Bumps/Whoops: The XL is a LOT better in the rough than the 1/10th Raider. It’s longer/wider chassis and much bigger tires help it blast over some pretty ugly ground. The XL’s general suspension geometry and set-up is dialed through the rough.
On-Road: With plenty of rip on tap and plush suspension, the Raider XL eats up pavement. The Raider XL also has quite a low center of gravity for a vehicle of its size, so traction rolling is rare. If you are looking for a vehicle that is just as good on-road as off, the Raider XL will fit the bill just fine.
Grass: The big tires on the Raider XL help it chew right through grass. No, the Raider XL won’t blast over taller grass like its cousin the Granite, but it does a decent job on short to medium tall grass.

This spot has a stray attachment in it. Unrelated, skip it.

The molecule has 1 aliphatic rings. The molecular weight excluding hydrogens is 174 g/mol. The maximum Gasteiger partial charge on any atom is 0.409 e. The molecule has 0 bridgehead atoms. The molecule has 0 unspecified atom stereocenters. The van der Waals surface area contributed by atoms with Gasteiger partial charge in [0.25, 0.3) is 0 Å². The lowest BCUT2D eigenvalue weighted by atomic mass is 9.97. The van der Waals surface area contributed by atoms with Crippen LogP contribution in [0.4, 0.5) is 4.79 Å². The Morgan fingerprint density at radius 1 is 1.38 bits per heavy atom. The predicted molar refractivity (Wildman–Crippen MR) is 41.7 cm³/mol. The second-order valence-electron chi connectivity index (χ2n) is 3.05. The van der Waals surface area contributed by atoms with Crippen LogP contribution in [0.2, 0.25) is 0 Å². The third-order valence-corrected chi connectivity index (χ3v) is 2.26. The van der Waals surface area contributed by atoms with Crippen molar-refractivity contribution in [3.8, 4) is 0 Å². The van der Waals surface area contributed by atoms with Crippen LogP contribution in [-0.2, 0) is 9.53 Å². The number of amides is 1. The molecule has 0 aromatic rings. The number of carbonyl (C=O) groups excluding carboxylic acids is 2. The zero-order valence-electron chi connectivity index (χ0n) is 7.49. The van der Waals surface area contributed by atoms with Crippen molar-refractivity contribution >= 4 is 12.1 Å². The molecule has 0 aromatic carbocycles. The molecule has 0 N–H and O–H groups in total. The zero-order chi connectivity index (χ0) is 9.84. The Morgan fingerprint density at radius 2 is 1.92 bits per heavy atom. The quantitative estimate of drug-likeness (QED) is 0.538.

Tires: The stock dBoots tires seem to be a harder compound than those found on the 10th scale ARRMAs, leading to relatively long life. The front tires do an decent job on just about any surface, while the rears are best in shallow loam. The rears don’t offer a lot of side bite, but do a good job on forward traction.
Power: The BLX powerplant has proven itself to the basher crowd and it works well in the Raider XL. There is no cogging and it has tons of yank right off the bottom. It rips right through its mid-range to a decent top-end of 36 mph. While just a 540 system, it had more than enough power for the XLs larger stature. If you’ve never driven brushless before, the Raider XL will give you a good taste of what real power is about.